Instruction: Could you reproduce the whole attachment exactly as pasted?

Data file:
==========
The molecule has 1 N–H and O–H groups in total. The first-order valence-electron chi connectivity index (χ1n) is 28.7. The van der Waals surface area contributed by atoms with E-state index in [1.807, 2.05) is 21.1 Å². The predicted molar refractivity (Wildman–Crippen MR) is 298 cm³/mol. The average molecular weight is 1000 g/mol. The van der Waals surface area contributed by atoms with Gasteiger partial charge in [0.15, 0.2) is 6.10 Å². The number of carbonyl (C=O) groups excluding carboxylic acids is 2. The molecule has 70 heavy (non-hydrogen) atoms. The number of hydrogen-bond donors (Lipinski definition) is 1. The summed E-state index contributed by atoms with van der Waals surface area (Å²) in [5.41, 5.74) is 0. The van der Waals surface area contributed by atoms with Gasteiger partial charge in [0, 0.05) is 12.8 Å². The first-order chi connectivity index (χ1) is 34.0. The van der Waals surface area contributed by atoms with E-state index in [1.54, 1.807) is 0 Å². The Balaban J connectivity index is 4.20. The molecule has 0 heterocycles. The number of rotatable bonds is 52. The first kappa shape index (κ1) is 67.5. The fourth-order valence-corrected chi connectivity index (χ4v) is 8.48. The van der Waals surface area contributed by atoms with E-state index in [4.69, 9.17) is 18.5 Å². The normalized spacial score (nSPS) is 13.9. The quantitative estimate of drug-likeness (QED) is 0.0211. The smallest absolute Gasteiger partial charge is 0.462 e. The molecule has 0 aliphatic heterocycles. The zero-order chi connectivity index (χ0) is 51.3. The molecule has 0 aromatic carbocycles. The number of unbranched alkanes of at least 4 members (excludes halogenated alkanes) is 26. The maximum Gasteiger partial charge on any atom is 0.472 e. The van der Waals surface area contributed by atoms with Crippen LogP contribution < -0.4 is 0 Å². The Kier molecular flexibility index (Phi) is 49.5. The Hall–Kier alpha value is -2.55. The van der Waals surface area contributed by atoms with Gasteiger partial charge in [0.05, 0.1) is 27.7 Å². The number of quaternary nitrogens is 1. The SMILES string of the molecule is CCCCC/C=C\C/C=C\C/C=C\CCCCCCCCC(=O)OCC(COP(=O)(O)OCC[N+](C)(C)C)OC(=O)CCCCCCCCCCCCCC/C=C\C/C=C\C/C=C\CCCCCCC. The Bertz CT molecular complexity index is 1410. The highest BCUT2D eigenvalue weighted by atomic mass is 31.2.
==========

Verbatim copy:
The molecule has 1 N–H and O–H groups in total. The first-order valence-electron chi connectivity index (χ1n) is 28.7. The van der Waals surface area contributed by atoms with E-state index in [1.807, 2.05) is 21.1 Å². The predicted molar refractivity (Wildman–Crippen MR) is 298 cm³/mol. The average molecular weight is 1000 g/mol. The van der Waals surface area contributed by atoms with Gasteiger partial charge in [0.15, 0.2) is 6.10 Å². The number of carbonyl (C=O) groups excluding carboxylic acids is 2. The molecule has 70 heavy (non-hydrogen) atoms. The number of hydrogen-bond donors (Lipinski definition) is 1. The summed E-state index contributed by atoms with van der Waals surface area (Å²) in [5.41, 5.74) is 0. The van der Waals surface area contributed by atoms with Gasteiger partial charge in [0, 0.05) is 12.8 Å². The first-order chi connectivity index (χ1) is 34.0. The van der Waals surface area contributed by atoms with E-state index in [1.54, 1.807) is 0 Å². The Balaban J connectivity index is 4.20. The molecule has 0 heterocycles. The number of rotatable bonds is 52. The first kappa shape index (κ1) is 67.5. The fourth-order valence-corrected chi connectivity index (χ4v) is 8.48. The van der Waals surface area contributed by atoms with E-state index in [4.69, 9.17) is 18.5 Å². The normalized spacial score (nSPS) is 13.9. The quantitative estimate of drug-likeness (QED) is 0.0211. The smallest absolute Gasteiger partial charge is 0.462 e. The molecule has 0 aliphatic heterocycles. The zero-order chi connectivity index (χ0) is 51.3. The molecule has 0 aromatic carbocycles. The number of unbranched alkanes of at least 4 members (excludes halogenated alkanes) is 26. The maximum Gasteiger partial charge on any atom is 0.472 e. The van der Waals surface area contributed by atoms with Crippen LogP contribution < -0.4 is 0 Å². The Kier molecular flexibility index (Phi) is 49.5. The Hall–Kier alpha value is -2.55. The van der Waals surface area contributed by atoms with Gasteiger partial charge in [0.05, 0.1) is 27.7 Å². The number of quaternary nitrogens is 1. The SMILES string of the molecule is CCCCC/C=C\C/C=C\C/C=C\CCCCCCCCC(=O)OCC(COP(=O)(O)OCC[N+](C)(C)C)OC(=O)CCCCCCCCCCCCCC/C=C\C/C=C\C/C=C\CCCCCCC. The Bertz CT molecular complexity index is 1410. The highest BCUT2D eigenvalue weighted by atomic mass is 31.2.